On the other hand, many companies are very meticulous in their manufacturing methods. These corporations invest the time and resources into establishing relationships with suppliers and auditing them regularly. Some companies also run internal audits. However, identifying such companies requires some time, effort, and research for both the consumer as well as the health care professional. Additionally, prudent manufacturers should routinely audit suppliers and their own facilities on a regular basis.

Health care providers can help ensure their patients are using quality dietary supplements by requesting certificates of analyses and additional information regarding product preparation and validation methods from the manufacturers. While it’s a great deal of work for health care professionals to vet manufacturers of dietary supplements they may recommend to their patients, in addition to researching doses and delivery systems that have clinically proven benefits, it’s necessary work to keep patients safe and healthy. 

Hidden Drug Interactions

Even taking a high-quality dietary supplement from a vetted, ethical company is only one part of the puzzle. These products often have drug interactions, many of which are not always easy to identify. Not only is there limited, unconfirmed, or even theoretical evidence regarding the interactions between dietary supplement products (i.e., herbal-drug, nutrient-drug interactions, etc.) and prescription or OTC drugs, but patients frequently omit dietary supplements from their medication history. Similarly, some research has shown that allopathic medical professionals often fail to ask the patients whether they are taking dietary supplements. This could be especially harmful in certain disease states such as cancer, where at least one-third of patients use some form of complementary and alternative medicine, including dietary supplements. And, as with any product used internally, these supplements can have harmful drug interactions, such as St. John’s wort.

For pharmacists, St. John’s wort is famously studied and taught as the flagship herbal-drug interaction. A known inducer of the cytochrome p450 liver enzyme CYP3A4 responsible for metabolizing many commonly prescribed medications such as birth control and various antidepressants, the plant has a large body of evidence supporting its drug-mitigating effects. The caveat is that St. John’s wort may not be the most common herbal-drug interaction in the United States, and presenting it as the most important herbal-drug interaction may create some false assumptions among pharmacists and other medical professionals. While some clinicians — like pharmacists — may be taught about St. John’s wort as the flagship drug interaction, other herbal-drug interactions such as those between the increasingly popular CBD products and drugs metabolized by CYP3A4 and CYP2C19 remain largely overlooked and ignored.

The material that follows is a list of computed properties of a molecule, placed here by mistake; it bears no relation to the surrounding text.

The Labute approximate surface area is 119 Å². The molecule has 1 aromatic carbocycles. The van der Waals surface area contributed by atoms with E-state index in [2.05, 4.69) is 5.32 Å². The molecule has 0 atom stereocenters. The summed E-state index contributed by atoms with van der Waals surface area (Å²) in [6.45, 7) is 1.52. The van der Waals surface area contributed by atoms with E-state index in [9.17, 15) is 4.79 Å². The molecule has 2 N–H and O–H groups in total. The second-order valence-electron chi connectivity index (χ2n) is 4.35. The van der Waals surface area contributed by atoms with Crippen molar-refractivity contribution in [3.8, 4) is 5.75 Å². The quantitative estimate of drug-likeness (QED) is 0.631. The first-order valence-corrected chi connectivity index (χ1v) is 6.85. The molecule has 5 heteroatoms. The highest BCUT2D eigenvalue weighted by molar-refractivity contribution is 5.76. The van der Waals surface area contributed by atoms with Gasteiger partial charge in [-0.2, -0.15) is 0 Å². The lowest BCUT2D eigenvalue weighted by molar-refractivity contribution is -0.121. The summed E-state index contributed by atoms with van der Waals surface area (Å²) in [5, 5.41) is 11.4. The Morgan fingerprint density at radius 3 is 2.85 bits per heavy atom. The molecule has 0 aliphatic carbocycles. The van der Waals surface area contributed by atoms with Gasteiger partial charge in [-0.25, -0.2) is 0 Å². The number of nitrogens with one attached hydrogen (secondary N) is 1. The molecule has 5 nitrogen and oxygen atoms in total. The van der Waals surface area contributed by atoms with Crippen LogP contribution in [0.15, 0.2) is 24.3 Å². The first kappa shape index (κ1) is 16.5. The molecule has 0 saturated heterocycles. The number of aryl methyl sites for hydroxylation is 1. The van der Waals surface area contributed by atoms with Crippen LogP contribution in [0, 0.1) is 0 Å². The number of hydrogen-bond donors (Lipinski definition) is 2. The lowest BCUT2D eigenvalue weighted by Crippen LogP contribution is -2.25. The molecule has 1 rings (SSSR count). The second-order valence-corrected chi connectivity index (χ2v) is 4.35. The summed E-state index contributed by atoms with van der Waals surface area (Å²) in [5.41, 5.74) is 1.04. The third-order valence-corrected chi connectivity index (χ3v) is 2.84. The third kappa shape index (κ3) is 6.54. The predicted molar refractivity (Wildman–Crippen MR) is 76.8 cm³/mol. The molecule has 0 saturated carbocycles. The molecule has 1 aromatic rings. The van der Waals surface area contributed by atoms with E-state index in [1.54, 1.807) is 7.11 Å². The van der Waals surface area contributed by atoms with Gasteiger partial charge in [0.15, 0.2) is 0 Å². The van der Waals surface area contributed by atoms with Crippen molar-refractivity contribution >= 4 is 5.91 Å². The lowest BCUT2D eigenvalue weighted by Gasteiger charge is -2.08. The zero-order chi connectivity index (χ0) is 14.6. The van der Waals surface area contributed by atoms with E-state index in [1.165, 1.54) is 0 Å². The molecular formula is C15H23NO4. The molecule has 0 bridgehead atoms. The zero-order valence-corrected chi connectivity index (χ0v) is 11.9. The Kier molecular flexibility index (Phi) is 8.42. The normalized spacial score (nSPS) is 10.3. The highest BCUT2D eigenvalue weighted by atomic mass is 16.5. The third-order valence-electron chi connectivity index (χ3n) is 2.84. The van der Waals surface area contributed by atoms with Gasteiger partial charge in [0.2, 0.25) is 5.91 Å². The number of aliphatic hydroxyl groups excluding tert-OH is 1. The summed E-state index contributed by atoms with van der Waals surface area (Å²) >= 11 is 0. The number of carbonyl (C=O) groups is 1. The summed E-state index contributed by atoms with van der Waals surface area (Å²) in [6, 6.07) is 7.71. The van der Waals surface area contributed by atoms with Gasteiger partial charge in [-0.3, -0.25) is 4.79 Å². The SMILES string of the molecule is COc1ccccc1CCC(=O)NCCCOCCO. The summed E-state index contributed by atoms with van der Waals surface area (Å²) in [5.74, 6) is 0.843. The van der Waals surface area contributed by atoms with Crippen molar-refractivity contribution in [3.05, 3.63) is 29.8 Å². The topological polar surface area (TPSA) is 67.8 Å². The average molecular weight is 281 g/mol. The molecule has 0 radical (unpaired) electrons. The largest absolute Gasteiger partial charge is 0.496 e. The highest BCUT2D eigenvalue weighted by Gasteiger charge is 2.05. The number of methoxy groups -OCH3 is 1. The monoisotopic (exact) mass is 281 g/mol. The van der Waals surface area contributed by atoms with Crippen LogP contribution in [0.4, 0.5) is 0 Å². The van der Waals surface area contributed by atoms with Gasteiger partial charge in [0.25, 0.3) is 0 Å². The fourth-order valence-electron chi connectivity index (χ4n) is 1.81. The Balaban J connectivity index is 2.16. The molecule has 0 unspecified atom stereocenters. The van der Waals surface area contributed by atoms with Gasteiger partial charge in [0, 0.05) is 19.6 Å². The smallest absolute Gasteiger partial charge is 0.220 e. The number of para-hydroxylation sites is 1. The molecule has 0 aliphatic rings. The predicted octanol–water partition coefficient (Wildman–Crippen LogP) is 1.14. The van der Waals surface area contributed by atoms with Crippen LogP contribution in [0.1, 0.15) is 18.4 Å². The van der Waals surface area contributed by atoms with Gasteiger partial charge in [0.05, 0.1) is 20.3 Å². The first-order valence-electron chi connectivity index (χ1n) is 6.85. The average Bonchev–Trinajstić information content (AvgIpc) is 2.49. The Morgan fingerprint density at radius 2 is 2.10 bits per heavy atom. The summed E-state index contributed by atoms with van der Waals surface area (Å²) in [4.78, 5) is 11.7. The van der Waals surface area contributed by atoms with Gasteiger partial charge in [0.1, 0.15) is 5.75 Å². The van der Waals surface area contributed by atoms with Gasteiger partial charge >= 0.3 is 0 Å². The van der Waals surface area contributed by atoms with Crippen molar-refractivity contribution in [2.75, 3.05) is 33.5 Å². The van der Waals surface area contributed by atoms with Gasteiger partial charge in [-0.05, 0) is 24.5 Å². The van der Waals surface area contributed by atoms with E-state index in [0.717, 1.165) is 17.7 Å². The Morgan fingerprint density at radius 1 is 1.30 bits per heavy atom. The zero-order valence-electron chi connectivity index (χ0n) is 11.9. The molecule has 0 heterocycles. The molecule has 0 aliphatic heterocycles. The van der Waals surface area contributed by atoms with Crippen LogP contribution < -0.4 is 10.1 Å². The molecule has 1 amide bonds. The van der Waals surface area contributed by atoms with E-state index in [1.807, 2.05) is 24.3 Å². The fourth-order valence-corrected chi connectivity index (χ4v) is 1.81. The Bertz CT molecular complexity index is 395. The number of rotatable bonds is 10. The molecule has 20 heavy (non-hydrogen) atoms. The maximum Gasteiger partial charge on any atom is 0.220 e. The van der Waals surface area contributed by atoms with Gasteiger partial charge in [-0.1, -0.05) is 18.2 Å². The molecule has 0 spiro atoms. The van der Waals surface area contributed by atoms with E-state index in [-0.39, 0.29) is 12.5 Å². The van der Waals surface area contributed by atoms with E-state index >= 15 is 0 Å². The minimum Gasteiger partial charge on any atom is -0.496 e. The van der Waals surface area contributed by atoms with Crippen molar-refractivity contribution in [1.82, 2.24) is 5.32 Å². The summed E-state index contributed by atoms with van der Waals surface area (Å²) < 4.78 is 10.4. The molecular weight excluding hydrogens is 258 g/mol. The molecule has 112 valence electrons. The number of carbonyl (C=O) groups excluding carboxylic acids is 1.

Additionally, while drug interactions are important, as with pharmaceuticals, some herbs are not appropriate for certain people or certain disease states. Kidney and liver function, pregnancy status, etc. all require consideration. As specialists in pharmacology and drug metabolism who often have additional insights into the patient’s use of  prescription and nonprescription products, pharmacists are uniquely positioned to educate patients and clinicians they work with on potential risks when adding herbal products to their therapies. The increased use of herbal, nutritional products, and other dietary supplements creates unprecedented opportunities for pharmacists to work collaboratively with other health care professionals to ensure patient safety.